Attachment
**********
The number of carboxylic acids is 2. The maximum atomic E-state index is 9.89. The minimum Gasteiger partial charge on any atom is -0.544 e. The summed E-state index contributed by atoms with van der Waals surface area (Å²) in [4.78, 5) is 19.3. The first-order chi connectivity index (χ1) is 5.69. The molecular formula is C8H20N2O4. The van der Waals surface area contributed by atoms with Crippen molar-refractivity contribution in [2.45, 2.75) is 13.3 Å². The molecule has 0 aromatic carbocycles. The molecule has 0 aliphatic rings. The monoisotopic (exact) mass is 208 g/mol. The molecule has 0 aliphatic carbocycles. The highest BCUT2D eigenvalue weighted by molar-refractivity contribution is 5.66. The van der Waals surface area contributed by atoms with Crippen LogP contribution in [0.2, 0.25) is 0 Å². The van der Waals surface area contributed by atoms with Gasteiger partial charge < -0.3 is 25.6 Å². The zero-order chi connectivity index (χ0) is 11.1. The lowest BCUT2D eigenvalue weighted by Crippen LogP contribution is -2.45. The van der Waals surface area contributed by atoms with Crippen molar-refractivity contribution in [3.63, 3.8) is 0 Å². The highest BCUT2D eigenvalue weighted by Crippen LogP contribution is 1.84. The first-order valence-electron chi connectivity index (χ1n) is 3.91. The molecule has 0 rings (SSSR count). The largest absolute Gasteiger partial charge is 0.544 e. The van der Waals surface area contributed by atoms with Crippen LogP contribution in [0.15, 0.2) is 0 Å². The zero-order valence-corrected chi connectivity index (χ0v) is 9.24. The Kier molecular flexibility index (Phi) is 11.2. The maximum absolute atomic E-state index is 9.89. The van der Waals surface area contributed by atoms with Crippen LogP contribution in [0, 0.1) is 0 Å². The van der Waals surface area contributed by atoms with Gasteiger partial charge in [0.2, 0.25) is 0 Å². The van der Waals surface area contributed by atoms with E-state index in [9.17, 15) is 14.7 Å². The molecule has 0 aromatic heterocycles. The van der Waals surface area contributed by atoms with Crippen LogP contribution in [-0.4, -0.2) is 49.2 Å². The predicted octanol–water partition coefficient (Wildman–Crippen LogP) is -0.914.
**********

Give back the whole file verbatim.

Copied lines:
The number of carboxylic acids is 2. The maximum atomic E-state index is 9.89. The minimum Gasteiger partial charge on any atom is -0.544 e. The summed E-state index contributed by atoms with van der Waals surface area (Å²) in [4.78, 5) is 19.3. The first-order chi connectivity index (χ1) is 5.69. The molecular formula is C8H20N2O4. The van der Waals surface area contributed by atoms with Crippen molar-refractivity contribution in [2.45, 2.75) is 13.3 Å². The molecule has 0 aromatic carbocycles. The molecule has 0 aliphatic rings. The monoisotopic (exact) mass is 208 g/mol. The molecule has 0 aliphatic carbocycles. The highest BCUT2D eigenvalue weighted by molar-refractivity contribution is 5.66. The van der Waals surface area contributed by atoms with Crippen LogP contribution in [0.2, 0.25) is 0 Å². The van der Waals surface area contributed by atoms with Gasteiger partial charge < -0.3 is 25.6 Å². The zero-order chi connectivity index (χ0) is 11.1. The lowest BCUT2D eigenvalue weighted by Crippen LogP contribution is -2.45. The van der Waals surface area contributed by atoms with Crippen molar-refractivity contribution in [3.63, 3.8) is 0 Å². The highest BCUT2D eigenvalue weighted by Crippen LogP contribution is 1.84. The first-order valence-electron chi connectivity index (χ1n) is 3.91. The molecule has 0 rings (SSSR count). The largest absolute Gasteiger partial charge is 0.544 e. The van der Waals surface area contributed by atoms with Crippen LogP contribution in [0.15, 0.2) is 0 Å². The zero-order valence-corrected chi connectivity index (χ0v) is 9.24. The Kier molecular flexibility index (Phi) is 11.2. The maximum absolute atomic E-state index is 9.89. The van der Waals surface area contributed by atoms with Crippen LogP contribution in [0, 0.1) is 0 Å². The van der Waals surface area contributed by atoms with Gasteiger partial charge in [0.2, 0.25) is 0 Å². The van der Waals surface area contributed by atoms with E-state index in [9.17, 15) is 14.7 Å². The molecule has 0 aromatic heterocycles. The van der Waals surface area contributed by atoms with Crippen LogP contribution in [-0.4, -0.2) is 49.2 Å². The predicted octanol–water partition coefficient (Wildman–Crippen LogP) is -0.914.